Wednesday, November 23, 2011

How to watch streaming internet videos on any TV using just your computer.

There are a lot of great set top boxes out there that let you watch streaming TV and movies via the Internet, but maybe you’re not interested in spending the money or you’re just looking for a very simple way to hook your computer up to your TV and watch videos from popular websites like Hulu or different web sites. Here are five different ways you can connect your computer to your TV and watch streaming internet video….

The first thing you need to check is if you have a newer TV and computer which will let you use an HDMI cable to connect the two (don’t worry, there are still ways to do it if you don’t).

What is an HDMI cable? Basically, a HDMI cable is a special type of cable HDTV’s use for high quality video input. Just about all HD and flatscreen TVs have HDMI inputs. Here’s what they look like…

Most newer laptops have HDMI outputs or in the case of Apple products like the Macbook, have adapters you can use to connect an HDMI cable to.

Here are 2 examples. The first one is a picture of a standard HDMI output on a PC notebook, the second one is the MiniDisplayPort output on a MacBook which can be hooked up to an adapter to connect to a HDMI cable.

Once you get a HDMI cable, just connect your computer to your TV, use your remote to select ‘HDMI’ input and with any luck you should see a mirror image of your computer screen on your HD TV. Now you have a very simple inexpensive way of watching Internet content on your TV.

But what if you have an older TV or an older computer that doesn’t support HDMI?

If you have a standard definition TV, you won’t be able to use HDMI, but if your TV and computer have S video jacks and you have S video cable, you can follow the above steps to hook everything up.

But what if you have a real old TV or real old computer that doesn’t have any fancy inputs or outputs?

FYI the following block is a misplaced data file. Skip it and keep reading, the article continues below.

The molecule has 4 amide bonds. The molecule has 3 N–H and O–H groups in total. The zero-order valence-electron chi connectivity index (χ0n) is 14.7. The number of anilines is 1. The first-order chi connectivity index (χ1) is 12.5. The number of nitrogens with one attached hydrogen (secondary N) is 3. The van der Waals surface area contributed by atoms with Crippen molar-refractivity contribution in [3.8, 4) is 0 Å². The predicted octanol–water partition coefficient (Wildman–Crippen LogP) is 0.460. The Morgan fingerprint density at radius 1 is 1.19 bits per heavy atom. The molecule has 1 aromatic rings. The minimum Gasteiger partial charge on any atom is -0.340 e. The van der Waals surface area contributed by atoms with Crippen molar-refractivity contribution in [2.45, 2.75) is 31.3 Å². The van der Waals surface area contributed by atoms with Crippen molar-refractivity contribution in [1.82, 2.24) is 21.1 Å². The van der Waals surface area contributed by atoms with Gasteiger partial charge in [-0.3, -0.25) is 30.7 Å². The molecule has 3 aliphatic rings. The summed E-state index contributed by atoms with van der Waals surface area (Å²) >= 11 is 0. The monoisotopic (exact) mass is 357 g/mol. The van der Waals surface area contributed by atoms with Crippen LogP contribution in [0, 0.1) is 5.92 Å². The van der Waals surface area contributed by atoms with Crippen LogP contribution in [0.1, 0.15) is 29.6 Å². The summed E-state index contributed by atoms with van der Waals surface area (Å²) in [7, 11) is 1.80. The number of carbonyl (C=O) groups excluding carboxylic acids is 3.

Just about all TVs made in the last 30 years have RCA inputs. These are the red, white and yellow jacks that you see on the back of your TV which were commonly used to hook up VCRs, DVD players and video games.

And just about all laptop computers ever made have what’s called an external VGA port that can be used to connect the laptop to a monitor.

Luckily, there are number of PC to TV converters which plug into the VGA port on your laptop and the RCA inputs on older TVs.

But what if you have a really, really, old TV?

And on the chance that you have an even older TV, maybe one made in the 50’s or sixties, you can use a RF modulator in conjunction with a converter and still watch streaming Internet television on your TV using the coaxial antenna connection.

The downsides of using your computer instead of a set-top box to watch videos on your TV

All of the above options help you connect the video output to your TV. This means you’ll either need to listen to the audio on your computer speakers or plug your computer into your stereo or entertainment system, or a simple set of amplified speakers. Also since you’re using your computer and not a specialized set top box, it’s possible that the video quality might not be as good or might not completely fill your TV screen, but this really depends largely on how fast your computer and graphic card is and the web site you are visiting.

Tip: when you’re watching Internet videos, be sure to look for the ‘full-screen’ icon on the video player which maximizes video to the largest possible size.

Tuesday, November 22, 2011